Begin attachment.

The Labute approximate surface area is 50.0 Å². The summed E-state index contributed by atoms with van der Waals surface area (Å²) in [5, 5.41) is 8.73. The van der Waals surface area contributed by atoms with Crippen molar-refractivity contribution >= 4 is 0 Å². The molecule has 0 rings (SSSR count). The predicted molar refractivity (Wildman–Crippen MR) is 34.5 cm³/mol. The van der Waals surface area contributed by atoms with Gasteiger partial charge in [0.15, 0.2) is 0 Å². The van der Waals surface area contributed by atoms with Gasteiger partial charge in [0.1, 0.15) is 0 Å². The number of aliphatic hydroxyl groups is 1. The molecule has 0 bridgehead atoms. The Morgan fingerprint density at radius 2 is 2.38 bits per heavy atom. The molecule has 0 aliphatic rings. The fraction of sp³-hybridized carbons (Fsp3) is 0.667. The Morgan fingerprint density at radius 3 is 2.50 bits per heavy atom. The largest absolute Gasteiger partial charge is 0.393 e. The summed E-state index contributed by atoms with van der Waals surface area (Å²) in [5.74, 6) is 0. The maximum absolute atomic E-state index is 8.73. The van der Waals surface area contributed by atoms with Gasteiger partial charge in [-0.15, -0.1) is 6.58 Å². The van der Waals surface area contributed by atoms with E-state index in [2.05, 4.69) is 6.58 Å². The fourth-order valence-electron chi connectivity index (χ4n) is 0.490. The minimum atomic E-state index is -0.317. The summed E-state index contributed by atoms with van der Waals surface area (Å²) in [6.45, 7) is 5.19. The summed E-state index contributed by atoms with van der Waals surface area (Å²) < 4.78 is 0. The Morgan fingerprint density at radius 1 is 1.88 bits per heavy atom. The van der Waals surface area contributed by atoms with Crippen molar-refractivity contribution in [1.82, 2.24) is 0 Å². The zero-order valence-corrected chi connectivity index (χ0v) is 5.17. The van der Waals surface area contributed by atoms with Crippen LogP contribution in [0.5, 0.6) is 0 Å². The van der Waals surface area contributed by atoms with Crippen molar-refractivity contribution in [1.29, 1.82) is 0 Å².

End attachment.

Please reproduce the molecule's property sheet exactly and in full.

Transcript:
The Labute approximate surface area is 50.0 Å². The summed E-state index contributed by atoms with van der Waals surface area (Å²) in [5, 5.41) is 8.73. The van der Waals surface area contributed by atoms with Crippen molar-refractivity contribution >= 4 is 0 Å². The molecule has 0 rings (SSSR count). The predicted molar refractivity (Wildman–Crippen MR) is 34.5 cm³/mol. The van der Waals surface area contributed by atoms with Gasteiger partial charge in [0.15, 0.2) is 0 Å². The van der Waals surface area contributed by atoms with Gasteiger partial charge in [0.1, 0.15) is 0 Å². The number of aliphatic hydroxyl groups is 1. The molecule has 0 bridgehead atoms. The Morgan fingerprint density at radius 2 is 2.38 bits per heavy atom. The molecule has 0 aliphatic rings. The fraction of sp³-hybridized carbons (Fsp3) is 0.667. The Morgan fingerprint density at radius 3 is 2.50 bits per heavy atom. The largest absolute Gasteiger partial charge is 0.393 e. The summed E-state index contributed by atoms with van der Waals surface area (Å²) in [5.74, 6) is 0. The maximum absolute atomic E-state index is 8.73. The van der Waals surface area contributed by atoms with Gasteiger partial charge in [-0.15, -0.1) is 6.58 Å². The van der Waals surface area contributed by atoms with E-state index in [2.05, 4.69) is 6.58 Å². The fourth-order valence-electron chi connectivity index (χ4n) is 0.490. The minimum atomic E-state index is -0.317. The summed E-state index contributed by atoms with van der Waals surface area (Å²) in [6.45, 7) is 5.19. The summed E-state index contributed by atoms with van der Waals surface area (Å²) < 4.78 is 0. The Morgan fingerprint density at radius 1 is 1.88 bits per heavy atom. The van der Waals surface area contributed by atoms with Crippen molar-refractivity contribution in [1.82, 2.24) is 0 Å². The zero-order valence-corrected chi connectivity index (χ0v) is 5.17. The van der Waals surface area contributed by atoms with Crippen LogP contribution in [0.5, 0.6) is 0 Å². The van der Waals surface area contributed by atoms with Crippen molar-refractivity contribution in [1.29, 1.82) is 0 Å².